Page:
I know who will be at my birth

Even if you have the best OB or midwife ever, you will still be at the mercy of the hospital on-call list when it comes down to who will actually be there when your child is born. I hated that I had to look up my son's birth certificate to see who actually attended his birth since I was never even introduced to the woman - before or after the birth. Giving birth is an intimate event and it is important to me that I at least know the names of the people who are there!

I am allowed to rest

I have absolutely no idea how anyone gets any rest in hospitals after having a baby. Getting woken up every 4 hours for vitals checks, no help caring for the baby, constant lights and noise, and uncomfortable beds are just not my idea of restful. Getting to sleep in my own bed, being left alone to sleep when I can, and to have a room be fully dark has done wonders for my postpartum health!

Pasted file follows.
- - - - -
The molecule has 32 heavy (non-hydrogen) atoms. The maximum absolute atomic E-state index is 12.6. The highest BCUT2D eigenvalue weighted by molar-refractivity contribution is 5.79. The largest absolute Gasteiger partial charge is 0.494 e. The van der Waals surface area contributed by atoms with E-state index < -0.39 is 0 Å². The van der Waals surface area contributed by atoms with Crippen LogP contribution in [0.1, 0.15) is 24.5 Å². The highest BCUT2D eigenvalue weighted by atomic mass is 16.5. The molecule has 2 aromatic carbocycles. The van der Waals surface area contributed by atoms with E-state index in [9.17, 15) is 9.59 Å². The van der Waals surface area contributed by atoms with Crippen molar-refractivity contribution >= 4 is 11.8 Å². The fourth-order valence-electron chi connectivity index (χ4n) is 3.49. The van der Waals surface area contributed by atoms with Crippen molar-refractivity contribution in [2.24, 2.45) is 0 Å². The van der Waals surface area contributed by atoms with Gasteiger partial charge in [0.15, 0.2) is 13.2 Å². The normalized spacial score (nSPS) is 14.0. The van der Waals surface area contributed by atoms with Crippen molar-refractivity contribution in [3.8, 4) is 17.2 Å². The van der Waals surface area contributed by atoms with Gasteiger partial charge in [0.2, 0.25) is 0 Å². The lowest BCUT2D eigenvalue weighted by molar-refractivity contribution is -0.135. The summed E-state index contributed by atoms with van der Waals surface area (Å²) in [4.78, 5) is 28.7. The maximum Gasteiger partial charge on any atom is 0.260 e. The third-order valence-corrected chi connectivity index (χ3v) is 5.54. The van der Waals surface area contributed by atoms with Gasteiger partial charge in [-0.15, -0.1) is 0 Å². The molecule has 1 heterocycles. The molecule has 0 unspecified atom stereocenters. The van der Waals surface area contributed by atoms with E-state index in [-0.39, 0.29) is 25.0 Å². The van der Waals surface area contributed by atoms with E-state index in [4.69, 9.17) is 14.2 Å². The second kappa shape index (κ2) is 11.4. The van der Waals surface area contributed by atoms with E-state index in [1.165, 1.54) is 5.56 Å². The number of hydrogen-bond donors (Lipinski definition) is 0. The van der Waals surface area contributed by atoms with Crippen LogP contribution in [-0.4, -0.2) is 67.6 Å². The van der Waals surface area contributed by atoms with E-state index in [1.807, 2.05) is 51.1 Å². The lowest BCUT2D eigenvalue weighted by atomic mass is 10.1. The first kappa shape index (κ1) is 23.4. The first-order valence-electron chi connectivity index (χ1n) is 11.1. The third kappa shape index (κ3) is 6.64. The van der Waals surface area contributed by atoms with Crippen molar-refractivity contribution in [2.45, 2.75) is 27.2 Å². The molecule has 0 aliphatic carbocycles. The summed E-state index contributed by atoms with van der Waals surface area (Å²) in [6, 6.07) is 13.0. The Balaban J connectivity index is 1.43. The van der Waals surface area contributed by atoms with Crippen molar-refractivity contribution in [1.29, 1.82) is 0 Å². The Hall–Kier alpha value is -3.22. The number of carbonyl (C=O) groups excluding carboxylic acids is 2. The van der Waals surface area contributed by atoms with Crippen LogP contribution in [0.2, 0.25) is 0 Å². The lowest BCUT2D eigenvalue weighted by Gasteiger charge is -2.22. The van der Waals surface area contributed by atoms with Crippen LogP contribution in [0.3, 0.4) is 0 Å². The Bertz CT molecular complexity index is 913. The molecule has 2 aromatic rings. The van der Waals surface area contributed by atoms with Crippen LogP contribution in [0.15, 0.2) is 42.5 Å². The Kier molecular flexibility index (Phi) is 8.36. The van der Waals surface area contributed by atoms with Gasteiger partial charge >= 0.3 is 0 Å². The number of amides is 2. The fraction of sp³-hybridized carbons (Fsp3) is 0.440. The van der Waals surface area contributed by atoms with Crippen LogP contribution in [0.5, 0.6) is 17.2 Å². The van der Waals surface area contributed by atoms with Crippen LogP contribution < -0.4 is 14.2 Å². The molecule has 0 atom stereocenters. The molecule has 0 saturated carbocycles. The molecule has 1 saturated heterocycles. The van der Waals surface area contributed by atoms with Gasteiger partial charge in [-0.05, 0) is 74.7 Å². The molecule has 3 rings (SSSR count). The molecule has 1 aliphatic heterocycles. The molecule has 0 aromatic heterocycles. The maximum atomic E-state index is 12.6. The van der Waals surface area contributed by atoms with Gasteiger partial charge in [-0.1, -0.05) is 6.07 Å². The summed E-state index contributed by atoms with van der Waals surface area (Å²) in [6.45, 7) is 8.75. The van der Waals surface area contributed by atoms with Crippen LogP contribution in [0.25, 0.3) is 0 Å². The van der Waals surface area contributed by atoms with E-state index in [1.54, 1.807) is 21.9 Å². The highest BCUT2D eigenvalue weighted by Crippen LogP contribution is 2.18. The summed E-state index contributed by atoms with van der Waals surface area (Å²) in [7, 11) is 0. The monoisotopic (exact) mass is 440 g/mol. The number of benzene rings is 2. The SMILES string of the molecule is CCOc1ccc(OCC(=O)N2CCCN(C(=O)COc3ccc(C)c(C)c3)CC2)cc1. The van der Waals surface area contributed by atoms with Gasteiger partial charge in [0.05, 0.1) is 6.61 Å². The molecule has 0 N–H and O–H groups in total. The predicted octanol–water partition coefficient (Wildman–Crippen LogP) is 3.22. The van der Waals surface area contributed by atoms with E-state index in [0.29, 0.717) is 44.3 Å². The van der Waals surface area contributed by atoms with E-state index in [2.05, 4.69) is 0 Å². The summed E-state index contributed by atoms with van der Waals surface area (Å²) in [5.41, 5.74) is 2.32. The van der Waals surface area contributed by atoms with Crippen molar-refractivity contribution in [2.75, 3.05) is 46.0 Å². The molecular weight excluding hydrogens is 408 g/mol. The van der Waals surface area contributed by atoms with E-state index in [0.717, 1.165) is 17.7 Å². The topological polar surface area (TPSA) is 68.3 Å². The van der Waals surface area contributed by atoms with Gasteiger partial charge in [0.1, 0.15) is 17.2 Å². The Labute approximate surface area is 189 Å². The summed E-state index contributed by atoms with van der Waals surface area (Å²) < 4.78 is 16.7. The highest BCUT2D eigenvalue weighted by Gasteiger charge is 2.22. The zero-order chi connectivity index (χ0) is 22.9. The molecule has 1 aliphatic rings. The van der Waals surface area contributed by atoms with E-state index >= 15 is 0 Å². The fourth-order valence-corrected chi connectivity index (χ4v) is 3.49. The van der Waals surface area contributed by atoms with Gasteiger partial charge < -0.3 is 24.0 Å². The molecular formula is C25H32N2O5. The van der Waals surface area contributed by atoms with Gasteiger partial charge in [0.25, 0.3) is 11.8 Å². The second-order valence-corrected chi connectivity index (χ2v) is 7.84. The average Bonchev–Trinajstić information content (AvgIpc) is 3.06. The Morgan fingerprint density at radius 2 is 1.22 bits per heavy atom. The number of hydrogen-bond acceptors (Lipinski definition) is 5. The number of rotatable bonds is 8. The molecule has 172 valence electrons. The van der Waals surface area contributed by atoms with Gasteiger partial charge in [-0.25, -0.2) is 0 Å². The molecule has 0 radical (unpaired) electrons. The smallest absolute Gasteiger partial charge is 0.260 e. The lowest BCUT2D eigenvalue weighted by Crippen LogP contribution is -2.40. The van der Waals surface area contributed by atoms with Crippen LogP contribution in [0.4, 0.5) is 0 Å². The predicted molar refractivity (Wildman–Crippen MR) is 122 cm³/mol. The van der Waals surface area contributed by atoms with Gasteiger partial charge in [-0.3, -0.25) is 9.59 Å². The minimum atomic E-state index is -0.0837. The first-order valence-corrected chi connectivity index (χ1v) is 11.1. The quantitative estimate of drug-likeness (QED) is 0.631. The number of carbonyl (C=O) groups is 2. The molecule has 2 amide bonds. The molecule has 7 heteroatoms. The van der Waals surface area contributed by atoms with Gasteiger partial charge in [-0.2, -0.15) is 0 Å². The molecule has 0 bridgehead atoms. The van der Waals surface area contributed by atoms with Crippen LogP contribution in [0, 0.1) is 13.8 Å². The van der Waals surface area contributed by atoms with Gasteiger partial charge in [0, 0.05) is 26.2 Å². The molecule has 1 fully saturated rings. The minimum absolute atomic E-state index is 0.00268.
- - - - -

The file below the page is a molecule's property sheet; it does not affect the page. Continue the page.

**********************
These are my biggest reasons for continuing to choose homebirth. 
No, I don't think hospitals are evil, they are just not a good choice as a birthing place for me. 
We still see regular Family Medicine doctors for check ups and illness. We get all our shots on schedule, and believe in evidence-based medical decisions. 

Having a planned homebirth is no guarantee of having the bestest-most-amazing-birth-experience-ever! It is important to be honest and realistic about when the plan needs to change or if homebirth is not a good option. 

In the coming weeks I can do more posts about things like preparing for a homebirth and tips for picking a midwife. I do think postpartum preparation, homebirthing or not, is one of the most overlooked aspects of preparing for baby. Here are my best tips for preparing for avoiding postpartum depression. I'll have to write one about preparing for postpartum more generally!


What questions do you have about homebirth? Is it something you would consider doing or have done?

13 comments :